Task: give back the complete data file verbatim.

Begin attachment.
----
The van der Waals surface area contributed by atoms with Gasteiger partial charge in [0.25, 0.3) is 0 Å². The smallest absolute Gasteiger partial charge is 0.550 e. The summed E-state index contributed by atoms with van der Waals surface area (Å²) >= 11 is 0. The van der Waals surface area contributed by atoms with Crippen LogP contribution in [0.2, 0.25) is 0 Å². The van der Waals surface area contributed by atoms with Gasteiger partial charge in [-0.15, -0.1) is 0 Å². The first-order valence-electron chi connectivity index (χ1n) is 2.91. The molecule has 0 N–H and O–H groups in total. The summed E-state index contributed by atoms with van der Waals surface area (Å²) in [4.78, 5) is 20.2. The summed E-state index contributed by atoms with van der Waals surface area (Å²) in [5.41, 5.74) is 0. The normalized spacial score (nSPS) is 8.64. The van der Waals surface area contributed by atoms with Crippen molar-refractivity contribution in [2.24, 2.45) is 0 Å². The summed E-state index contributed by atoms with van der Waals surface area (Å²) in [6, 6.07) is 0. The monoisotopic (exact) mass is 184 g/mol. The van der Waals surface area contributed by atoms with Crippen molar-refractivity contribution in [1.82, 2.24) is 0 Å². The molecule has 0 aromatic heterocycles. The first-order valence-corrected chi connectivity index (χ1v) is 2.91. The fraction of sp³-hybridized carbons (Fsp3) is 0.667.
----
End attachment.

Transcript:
The van der Waals surface area contributed by atoms with Gasteiger partial charge in [0.25, 0.3) is 0 Å². The smallest absolute Gasteiger partial charge is 0.550 e. The summed E-state index contributed by atoms with van der Waals surface area (Å²) >= 11 is 0. The van der Waals surface area contributed by atoms with Crippen LogP contribution in [0.2, 0.25) is 0 Å². The van der Waals surface area contributed by atoms with Gasteiger partial charge in [-0.15, -0.1) is 0 Å². The first-order valence-electron chi connectivity index (χ1n) is 2.91. The molecule has 0 N–H and O–H groups in total. The summed E-state index contributed by atoms with van der Waals surface area (Å²) in [4.78, 5) is 20.2. The summed E-state index contributed by atoms with van der Waals surface area (Å²) in [5.41, 5.74) is 0. The normalized spacial score (nSPS) is 8.64. The van der Waals surface area contributed by atoms with Crippen molar-refractivity contribution in [2.24, 2.45) is 0 Å². The summed E-state index contributed by atoms with van der Waals surface area (Å²) in [6, 6.07) is 0. The monoisotopic (exact) mass is 184 g/mol. The van der Waals surface area contributed by atoms with Crippen molar-refractivity contribution in [1.82, 2.24) is 0 Å². The molecule has 0 aromatic heterocycles. The first-order valence-corrected chi connectivity index (χ1v) is 2.91. The fraction of sp³-hybridized carbons (Fsp3) is 0.667.